The Inn at Honey Run is where I started my introduction into the Amish way of life. The inn is located in Holmes county in central Ohio, home of the world’s largest Amish community. Having spent 2 nights in Columbus, I was ready to see what this part of the country held.
The point of travel for me is to get a glimpse into what my life might be like today if I had gone (metaphorically) right instead of left. You know, chose Pepsi over Coke. I enjoyed my time in Columbus, Ohio. I could easily imagine a life for me there. But I have to be honest– that’s because Columbus has a much more urban vibe than I might have ever guessed. Or maybe I should say urbane. It has all the familiar comforts of the city life that I am used to. Great restaurants, interesting architecture, diversity and enough of a hurried pace to make me feel right at home.
What I am saying is Columbus may not be exactly the same as that left turn towards a life in Los Angeles, but it’s a flavor of cola with which I’m familiar. But I came to Ohio to taste Amish country. An area of Ohio that is neither Pepsi nor Coke– and all the (metaphorical) turns, be they left or right, are the turns your parents made before you. Where life is as close to what it was a hundred and fifty years ago as is possible in a modern world.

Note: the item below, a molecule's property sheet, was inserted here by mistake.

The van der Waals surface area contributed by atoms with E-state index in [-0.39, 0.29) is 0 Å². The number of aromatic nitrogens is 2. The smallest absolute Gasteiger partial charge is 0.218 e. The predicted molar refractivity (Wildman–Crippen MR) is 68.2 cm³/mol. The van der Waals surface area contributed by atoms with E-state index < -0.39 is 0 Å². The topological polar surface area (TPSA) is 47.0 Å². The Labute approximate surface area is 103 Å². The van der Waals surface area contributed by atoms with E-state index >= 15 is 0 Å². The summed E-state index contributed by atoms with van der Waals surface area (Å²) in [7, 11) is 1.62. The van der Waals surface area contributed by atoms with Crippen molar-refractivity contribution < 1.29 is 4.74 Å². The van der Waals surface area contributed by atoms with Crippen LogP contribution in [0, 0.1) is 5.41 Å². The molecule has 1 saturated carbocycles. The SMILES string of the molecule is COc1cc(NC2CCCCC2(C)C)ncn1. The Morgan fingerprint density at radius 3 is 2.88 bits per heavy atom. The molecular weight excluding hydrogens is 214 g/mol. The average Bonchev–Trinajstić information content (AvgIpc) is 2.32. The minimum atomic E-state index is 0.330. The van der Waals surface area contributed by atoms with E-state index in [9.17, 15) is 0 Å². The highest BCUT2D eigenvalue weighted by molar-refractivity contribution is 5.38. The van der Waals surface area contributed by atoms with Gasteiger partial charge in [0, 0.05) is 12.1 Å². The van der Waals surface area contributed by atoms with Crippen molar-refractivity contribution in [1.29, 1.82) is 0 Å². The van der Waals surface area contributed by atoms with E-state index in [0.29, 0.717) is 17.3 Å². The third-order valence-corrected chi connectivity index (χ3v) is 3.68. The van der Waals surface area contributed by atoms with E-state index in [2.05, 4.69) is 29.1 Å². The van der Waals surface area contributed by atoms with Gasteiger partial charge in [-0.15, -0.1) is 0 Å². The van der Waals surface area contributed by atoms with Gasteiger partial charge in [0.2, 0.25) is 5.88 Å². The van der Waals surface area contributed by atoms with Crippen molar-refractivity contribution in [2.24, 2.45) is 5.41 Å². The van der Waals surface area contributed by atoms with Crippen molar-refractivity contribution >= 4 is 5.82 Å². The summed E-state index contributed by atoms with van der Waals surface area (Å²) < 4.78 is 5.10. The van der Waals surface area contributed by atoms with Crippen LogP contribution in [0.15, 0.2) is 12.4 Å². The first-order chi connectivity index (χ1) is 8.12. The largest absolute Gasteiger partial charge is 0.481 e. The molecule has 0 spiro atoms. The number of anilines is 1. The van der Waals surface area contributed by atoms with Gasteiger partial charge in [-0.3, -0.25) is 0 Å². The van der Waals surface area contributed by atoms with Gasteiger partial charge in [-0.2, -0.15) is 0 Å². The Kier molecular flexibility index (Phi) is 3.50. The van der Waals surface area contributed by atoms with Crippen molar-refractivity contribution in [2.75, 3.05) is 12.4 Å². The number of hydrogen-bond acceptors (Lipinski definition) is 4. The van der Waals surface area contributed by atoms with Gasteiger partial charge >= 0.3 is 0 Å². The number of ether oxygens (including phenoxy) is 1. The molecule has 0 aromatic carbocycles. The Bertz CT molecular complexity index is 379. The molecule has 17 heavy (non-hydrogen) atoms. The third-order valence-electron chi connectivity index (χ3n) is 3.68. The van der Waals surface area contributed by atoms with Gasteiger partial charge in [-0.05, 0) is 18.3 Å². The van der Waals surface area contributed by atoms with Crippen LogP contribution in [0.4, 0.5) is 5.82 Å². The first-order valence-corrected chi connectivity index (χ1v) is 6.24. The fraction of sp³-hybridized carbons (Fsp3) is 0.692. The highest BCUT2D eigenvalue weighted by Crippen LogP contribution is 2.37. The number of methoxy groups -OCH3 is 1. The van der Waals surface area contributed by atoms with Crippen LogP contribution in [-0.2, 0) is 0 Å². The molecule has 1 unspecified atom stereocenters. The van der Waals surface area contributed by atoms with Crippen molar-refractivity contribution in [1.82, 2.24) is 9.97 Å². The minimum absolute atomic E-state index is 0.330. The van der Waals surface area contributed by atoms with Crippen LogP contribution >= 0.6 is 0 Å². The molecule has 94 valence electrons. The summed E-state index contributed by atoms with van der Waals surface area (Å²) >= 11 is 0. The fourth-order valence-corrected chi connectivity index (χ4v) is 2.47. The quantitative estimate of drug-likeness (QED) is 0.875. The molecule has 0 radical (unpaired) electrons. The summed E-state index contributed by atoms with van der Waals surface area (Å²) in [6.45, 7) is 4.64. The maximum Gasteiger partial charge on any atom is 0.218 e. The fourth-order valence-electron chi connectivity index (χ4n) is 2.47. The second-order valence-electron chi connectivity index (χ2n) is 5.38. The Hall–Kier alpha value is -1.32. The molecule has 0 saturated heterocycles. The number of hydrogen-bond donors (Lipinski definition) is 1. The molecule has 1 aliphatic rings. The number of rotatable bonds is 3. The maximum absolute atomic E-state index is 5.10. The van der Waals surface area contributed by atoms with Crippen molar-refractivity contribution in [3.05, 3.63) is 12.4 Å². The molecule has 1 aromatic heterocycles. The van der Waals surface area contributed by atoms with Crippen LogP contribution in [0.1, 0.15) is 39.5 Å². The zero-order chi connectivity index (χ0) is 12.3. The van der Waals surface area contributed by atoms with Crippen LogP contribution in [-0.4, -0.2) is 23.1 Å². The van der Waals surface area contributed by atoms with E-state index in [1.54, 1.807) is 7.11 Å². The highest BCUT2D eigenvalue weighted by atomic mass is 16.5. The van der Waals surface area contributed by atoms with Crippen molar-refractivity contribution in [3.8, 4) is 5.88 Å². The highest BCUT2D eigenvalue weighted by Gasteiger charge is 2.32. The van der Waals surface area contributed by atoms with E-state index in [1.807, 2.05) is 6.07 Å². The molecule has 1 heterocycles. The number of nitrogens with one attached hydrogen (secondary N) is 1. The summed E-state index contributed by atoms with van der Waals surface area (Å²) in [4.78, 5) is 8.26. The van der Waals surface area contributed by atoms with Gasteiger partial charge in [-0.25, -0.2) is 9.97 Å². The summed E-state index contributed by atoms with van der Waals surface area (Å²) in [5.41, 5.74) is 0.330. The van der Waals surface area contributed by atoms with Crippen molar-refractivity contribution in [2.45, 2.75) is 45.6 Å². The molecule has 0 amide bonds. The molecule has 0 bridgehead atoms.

Which is a lot to think about.
The Inn at Honey Run
The first night of my time in the peaceful woods of rural Ohio was spent at The Inn At Honey Run set in the rolling hills of Holmes county. Where picture perfect pastoral scenes feature horse-drawn buggies appearing over the crest of a hill, and antique signs along the roadside advertise fruit pies and fresh eggs.
The inn sits in the woods surrounded by the Amish farms that supply both the pies and the eggs– farms that run as they have always run, by families who use the power of their bodies and minds rather than the electrical current of the modern world. Which is another fantasy that has crossed my own mind many times.
Dreams are exactly how The Inn at Honey Run came to be. It opened in 1982, the realization of original owner Marge Stock’s imagination. She, without prior experience, decided an inn in Amish country was exactly what she wanted. Which made her a bit of a visionary. In fact her dreams included a fanciful compound of earthen bound honeycomb rooms dug into a hillside above the inn with views of the rolling countryside.
The current owners have kept that spirit alive with an eye on the comforts that today’s visitor is looking for. They have brought updated amenities to the guest rooms. The honeycomb rooms are being remodeled, combining luxury and privacy for a whole new generation of guests. Meaning a stay at the inn can bring broad experiences, appealing to a wide range of tastes.
- Relax in one of the 40 uniquely decorated guest rooms, suites or cottages.
- Rejuvenate with The Inn at Honey Run spa treatments featuring 100% organic products.
- Explore the Ohio Amish Country towns of Millersburg and Berlin
- Savor creative cuisine and fine wines in a comfortable treetop setting.
- Host a corporate meeting or family retreat in the conference center.
- Celebrate a honeymoon, anniversary, or other special occasion with a romantic getaway.
- Walk nature trails along streams, hilltops and woodlands.
- Watch birds from your private window or deck, seeing some of the 102 identified species.